SI
SI
discoversearch

We've detected that you're using an ad content blocking browser plug-in or feature. Ads provide a critical source of revenue to the continued operation of Silicon Investor.  We ask that you disable ad blocking while on Silicon Investor in the best interests of our community.  If you are not using an ad blocker but are still receiving this message, make sure your browser's tracking protection is set to the 'standard' level.

   PastimesBach


Previous 10 Next 10 
To: haqihana who wrote (55)12/27/2000 8:57:28 PM
From: Ed Huang
   of 87
 
Haqi, I thought you were in the process of moving
in the past few days. Wherever you are, enjoy
your holidays.

I believe more Bach listeners will find this place
and join us later. ~_~ :-)

Share RecommendKeepReplyMark as Last ReadRead Replies (1)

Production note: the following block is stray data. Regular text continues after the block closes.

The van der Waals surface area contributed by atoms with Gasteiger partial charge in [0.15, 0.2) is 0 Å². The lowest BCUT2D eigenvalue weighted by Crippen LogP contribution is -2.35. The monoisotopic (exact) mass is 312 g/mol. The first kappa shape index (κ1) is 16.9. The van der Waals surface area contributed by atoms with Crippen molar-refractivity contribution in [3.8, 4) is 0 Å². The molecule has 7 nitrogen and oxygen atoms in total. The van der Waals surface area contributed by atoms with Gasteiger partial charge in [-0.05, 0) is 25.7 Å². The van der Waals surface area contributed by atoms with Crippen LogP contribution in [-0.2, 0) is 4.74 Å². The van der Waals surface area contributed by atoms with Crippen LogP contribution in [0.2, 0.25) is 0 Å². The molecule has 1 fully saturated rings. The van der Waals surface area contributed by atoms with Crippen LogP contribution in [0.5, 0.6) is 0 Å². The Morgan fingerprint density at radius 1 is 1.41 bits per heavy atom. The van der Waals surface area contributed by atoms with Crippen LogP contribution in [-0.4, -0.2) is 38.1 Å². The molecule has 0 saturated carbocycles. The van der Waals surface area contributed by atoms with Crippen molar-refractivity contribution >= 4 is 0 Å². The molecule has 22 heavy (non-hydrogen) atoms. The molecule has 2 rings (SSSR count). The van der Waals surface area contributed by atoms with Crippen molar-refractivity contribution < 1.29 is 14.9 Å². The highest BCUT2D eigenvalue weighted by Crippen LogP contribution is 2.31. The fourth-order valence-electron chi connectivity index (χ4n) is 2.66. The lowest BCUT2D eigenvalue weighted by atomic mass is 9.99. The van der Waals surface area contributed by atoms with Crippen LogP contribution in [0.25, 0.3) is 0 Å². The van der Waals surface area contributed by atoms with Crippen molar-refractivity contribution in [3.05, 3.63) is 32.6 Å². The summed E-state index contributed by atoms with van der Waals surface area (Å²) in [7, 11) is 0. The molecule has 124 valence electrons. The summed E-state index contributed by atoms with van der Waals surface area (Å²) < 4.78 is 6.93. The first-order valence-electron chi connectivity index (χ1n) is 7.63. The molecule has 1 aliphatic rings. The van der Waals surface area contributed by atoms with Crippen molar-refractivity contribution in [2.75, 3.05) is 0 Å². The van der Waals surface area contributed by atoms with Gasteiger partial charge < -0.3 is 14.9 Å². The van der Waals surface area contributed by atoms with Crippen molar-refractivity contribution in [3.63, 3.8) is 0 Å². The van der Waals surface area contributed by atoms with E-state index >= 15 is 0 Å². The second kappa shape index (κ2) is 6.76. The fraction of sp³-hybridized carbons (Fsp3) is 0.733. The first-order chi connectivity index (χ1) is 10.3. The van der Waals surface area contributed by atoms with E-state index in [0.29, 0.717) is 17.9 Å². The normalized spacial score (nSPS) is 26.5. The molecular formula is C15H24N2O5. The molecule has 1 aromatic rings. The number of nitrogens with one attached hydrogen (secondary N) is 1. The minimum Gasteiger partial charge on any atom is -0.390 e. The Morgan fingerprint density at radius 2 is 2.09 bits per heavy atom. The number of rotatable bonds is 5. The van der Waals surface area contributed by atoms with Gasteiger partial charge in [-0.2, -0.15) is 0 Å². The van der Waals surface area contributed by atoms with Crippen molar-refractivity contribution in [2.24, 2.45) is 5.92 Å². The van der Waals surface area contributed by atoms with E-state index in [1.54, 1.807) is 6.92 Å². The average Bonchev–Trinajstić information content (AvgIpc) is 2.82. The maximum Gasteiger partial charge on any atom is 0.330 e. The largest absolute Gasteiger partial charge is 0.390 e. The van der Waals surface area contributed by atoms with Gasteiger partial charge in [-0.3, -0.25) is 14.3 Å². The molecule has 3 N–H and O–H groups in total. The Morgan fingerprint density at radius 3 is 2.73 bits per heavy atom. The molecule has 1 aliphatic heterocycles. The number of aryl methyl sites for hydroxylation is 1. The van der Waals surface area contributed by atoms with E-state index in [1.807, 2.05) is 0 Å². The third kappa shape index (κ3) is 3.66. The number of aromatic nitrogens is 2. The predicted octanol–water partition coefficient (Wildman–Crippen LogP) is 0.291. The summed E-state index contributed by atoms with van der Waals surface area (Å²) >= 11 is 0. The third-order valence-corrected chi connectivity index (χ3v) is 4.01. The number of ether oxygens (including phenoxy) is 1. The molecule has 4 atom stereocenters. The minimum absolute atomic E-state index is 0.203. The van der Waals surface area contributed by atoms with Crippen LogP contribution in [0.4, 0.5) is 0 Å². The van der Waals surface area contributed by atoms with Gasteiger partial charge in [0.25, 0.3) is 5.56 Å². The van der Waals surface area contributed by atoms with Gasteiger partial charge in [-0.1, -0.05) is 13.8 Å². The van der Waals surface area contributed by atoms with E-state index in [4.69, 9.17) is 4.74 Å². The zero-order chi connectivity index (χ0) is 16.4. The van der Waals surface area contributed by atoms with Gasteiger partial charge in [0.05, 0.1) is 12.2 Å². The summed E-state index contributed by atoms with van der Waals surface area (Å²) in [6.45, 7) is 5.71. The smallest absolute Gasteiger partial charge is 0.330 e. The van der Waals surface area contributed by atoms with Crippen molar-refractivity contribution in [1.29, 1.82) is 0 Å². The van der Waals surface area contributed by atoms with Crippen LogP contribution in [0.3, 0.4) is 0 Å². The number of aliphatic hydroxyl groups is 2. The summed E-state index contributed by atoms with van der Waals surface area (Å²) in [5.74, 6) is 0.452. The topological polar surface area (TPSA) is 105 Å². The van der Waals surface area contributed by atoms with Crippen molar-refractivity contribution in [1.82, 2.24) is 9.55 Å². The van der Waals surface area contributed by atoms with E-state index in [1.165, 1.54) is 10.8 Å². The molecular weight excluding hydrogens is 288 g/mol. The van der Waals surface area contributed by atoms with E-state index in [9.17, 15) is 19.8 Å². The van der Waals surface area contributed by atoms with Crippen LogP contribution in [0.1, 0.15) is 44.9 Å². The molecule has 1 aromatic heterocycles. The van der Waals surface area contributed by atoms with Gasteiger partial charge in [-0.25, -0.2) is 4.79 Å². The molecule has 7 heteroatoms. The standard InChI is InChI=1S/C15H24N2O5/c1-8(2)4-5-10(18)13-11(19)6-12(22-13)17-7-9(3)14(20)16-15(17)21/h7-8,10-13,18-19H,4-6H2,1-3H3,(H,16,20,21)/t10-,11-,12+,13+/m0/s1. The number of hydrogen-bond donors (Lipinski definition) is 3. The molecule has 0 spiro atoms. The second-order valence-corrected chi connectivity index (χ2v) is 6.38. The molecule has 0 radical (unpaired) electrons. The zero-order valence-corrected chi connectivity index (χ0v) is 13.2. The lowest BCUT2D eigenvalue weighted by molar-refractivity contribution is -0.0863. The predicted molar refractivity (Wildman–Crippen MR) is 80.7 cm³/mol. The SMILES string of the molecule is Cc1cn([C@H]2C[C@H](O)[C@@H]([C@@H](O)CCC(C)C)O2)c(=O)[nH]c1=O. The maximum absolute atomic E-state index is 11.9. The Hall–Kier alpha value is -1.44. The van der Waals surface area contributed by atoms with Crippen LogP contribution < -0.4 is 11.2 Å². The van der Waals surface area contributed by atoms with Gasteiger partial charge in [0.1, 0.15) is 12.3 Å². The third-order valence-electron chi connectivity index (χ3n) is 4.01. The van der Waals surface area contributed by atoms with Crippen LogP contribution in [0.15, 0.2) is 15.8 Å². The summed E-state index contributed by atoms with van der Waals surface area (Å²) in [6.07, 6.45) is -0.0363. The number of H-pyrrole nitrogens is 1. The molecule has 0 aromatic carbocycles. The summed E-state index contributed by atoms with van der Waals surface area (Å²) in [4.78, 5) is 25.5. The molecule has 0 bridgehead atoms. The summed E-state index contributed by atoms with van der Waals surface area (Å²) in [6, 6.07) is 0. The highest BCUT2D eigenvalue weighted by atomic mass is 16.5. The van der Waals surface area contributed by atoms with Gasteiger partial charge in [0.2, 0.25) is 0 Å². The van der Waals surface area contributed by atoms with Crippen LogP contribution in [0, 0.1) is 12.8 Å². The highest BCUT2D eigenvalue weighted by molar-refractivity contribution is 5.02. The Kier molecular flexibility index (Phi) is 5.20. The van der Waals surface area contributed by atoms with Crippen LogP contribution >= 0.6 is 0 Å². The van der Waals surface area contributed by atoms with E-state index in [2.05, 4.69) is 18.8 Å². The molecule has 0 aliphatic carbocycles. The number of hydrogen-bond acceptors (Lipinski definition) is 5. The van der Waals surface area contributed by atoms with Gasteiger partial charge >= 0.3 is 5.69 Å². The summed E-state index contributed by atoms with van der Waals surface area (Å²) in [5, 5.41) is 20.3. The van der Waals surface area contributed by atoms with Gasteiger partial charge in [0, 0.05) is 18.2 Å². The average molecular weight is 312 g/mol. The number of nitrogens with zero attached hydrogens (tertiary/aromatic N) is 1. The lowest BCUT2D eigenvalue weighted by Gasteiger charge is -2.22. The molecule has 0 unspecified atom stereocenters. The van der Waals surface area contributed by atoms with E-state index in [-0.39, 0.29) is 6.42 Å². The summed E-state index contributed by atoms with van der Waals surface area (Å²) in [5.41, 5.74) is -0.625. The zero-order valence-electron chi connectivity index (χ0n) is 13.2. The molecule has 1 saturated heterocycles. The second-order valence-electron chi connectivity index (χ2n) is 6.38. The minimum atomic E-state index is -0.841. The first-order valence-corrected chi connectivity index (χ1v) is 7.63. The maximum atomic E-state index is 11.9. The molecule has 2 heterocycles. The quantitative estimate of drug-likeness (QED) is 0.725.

To: daffodil who wrote (56)12/27/2000 9:28:43 PM
From: Ed Huang
   of 87
 
Hi daffodil,

Speaking of vocal music, I Recently listened to
a CD <<Bach. Arias>> by Mezzo-Soprano Magdalena
Kozena. It was a very nice treat to me,
especially No. 1, 8, 11(Mass in B minor), also
No. 2 and 3 in this CD, never feel enough
listening to them...

Please post your comments on Bach singers and
performers when you have a chance (when you
have time, no hurry).

Share RecommendKeepReplyMark as Last ReadRead Replies (1)


To: Ed Huang who wrote (60)12/28/2000 5:29:26 AM
From: daffodil
   of 87
 
Hi, Ed.